In 1973, in the movie Henry VIII and his Six Wives, Frances Cuka played Catherine and Keith Michell reprised his role as Henry VIII. A scene was incorporated between Ms. Cuka and Charlotte Rampling (playing Anne Boleyn) to show their quiet, glacial enmity.

It was not until 2001 that Catherine again appeared on the screen. This time it was in Dr. David Starkey's documentary series on Henry's queens. She was portrayed by Annabelle Dowler, with Julia Marsen as Anne Boleyn.

In 2003 Catherine appeared twice on British television. In January, Spanish actress Yolanda Vasquez made a brief appearance in the wildly-inaccurate The Other Boleyn Girl, opposite Jared Harris as Henry VIII and Natascha McElhone as Mary Boleyn. In October, the ITV 2-part television drama, Henry VIII starred Ray Winstone in the title role and Assumpta Serna as Queen Catherine. Part 1 chronicled the king's life from the birth of his bastard son, Henry Fitzroy until the execution of Anne Boleyn (played by Helena Bonham-Carter) in 1536. David Suchet co-starred as Cardinal Wolsey.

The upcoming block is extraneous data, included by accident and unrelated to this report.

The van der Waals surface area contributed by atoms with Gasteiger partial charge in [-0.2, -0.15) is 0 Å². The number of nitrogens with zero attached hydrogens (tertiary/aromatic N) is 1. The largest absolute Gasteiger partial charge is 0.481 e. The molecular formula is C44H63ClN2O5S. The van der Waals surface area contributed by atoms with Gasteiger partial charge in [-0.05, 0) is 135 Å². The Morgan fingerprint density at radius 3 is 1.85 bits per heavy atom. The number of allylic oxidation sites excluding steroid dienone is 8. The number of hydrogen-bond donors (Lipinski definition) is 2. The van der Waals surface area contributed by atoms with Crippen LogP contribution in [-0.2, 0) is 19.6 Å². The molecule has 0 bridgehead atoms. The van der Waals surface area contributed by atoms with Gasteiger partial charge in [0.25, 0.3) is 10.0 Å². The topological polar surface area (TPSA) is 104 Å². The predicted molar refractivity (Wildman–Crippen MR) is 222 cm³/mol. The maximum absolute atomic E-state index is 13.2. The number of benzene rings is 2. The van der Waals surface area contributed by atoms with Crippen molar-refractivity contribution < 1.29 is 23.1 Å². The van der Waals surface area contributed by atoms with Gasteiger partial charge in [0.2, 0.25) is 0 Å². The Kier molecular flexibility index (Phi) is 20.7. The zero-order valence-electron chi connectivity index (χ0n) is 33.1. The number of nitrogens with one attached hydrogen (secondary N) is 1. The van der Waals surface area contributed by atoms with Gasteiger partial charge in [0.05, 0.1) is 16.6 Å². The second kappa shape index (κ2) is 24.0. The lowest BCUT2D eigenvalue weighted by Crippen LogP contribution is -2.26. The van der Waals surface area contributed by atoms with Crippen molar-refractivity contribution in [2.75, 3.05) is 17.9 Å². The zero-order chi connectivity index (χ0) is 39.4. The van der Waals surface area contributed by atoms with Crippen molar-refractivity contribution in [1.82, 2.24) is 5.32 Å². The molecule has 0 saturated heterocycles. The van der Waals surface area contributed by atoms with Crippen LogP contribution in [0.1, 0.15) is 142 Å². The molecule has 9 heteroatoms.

For centuries, Catherine had been revered by many as a saint-like figure. She became a symbolic representation of the wronged woman and was presented in an extremely favourable light.

This view was first challenged in 1860 by historian G.A. Bergenroth. He had seen the Spanish royal archives, and believed that the universal praise of Catherine of Aragon needed "to be more or less lowered." Bergenroth's research formed the basis of the work of modern British historian, Dr. David Starkey, whose recent book, Six Wives gives a full account of Catherine's talent for intrigue and less-than-perfect cultural awareness. Joanna Denny also takes a firmer line with Catherine than historians of previous generations. Having said that, Catherine still has her ardent admirers; chief amongst them being historian, Alison Weir, author of The Six Wives of Henry VIII and Henry VIII: King and Court. Weir, however, makes no mention of Bergenroth's findings. Catherine was savagely criticised in Joanna Denny's 2004 biography of Anne Boleyn. Catherine is described by Denny as "arrogant, stubborn, even bloody-minded".